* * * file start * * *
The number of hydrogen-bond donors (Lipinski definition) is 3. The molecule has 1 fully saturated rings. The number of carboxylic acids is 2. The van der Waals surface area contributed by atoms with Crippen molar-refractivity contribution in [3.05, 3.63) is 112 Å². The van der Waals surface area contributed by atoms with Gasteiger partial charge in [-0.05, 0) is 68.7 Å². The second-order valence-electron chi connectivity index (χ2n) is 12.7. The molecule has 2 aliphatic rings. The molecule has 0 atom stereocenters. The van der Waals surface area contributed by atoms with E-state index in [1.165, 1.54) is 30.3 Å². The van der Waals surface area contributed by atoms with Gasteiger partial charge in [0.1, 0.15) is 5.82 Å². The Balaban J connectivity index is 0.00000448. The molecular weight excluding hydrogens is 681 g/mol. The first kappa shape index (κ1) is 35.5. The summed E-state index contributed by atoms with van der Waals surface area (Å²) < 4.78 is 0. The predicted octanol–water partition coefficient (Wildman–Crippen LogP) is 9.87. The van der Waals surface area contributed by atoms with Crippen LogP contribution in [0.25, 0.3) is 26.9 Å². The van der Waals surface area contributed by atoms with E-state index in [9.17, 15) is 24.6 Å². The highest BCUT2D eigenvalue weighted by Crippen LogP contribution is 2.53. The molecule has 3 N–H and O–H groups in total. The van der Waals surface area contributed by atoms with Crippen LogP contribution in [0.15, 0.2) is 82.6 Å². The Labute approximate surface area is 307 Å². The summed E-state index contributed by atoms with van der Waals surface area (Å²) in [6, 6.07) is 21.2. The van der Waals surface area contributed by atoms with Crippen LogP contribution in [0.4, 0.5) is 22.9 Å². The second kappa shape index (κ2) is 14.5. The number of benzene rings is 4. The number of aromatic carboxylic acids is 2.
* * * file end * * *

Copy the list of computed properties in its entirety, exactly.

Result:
The number of hydrogen-bond donors (Lipinski definition) is 3. The molecule has 1 fully saturated rings. The number of carboxylic acids is 2. The van der Waals surface area contributed by atoms with Crippen molar-refractivity contribution in [3.05, 3.63) is 112 Å². The van der Waals surface area contributed by atoms with Gasteiger partial charge in [-0.05, 0) is 68.7 Å². The second-order valence-electron chi connectivity index (χ2n) is 12.7. The molecule has 2 aliphatic rings. The molecule has 0 atom stereocenters. The van der Waals surface area contributed by atoms with E-state index in [1.165, 1.54) is 30.3 Å². The van der Waals surface area contributed by atoms with Gasteiger partial charge in [0.1, 0.15) is 5.82 Å². The Balaban J connectivity index is 0.00000448. The molecular weight excluding hydrogens is 681 g/mol. The first kappa shape index (κ1) is 35.5. The summed E-state index contributed by atoms with van der Waals surface area (Å²) < 4.78 is 0. The predicted octanol–water partition coefficient (Wildman–Crippen LogP) is 9.87. The van der Waals surface area contributed by atoms with Crippen LogP contribution in [0.25, 0.3) is 26.9 Å². The van der Waals surface area contributed by atoms with E-state index in [9.17, 15) is 24.6 Å². The highest BCUT2D eigenvalue weighted by Crippen LogP contribution is 2.53. The molecule has 3 N–H and O–H groups in total. The van der Waals surface area contributed by atoms with Crippen LogP contribution in [0.15, 0.2) is 82.6 Å². The Labute approximate surface area is 307 Å². The summed E-state index contributed by atoms with van der Waals surface area (Å²) in [6, 6.07) is 21.2. The van der Waals surface area contributed by atoms with Crippen LogP contribution in [0.4, 0.5) is 22.9 Å². The second kappa shape index (κ2) is 14.5. The number of benzene rings is 4. The number of aromatic carboxylic acids is 2.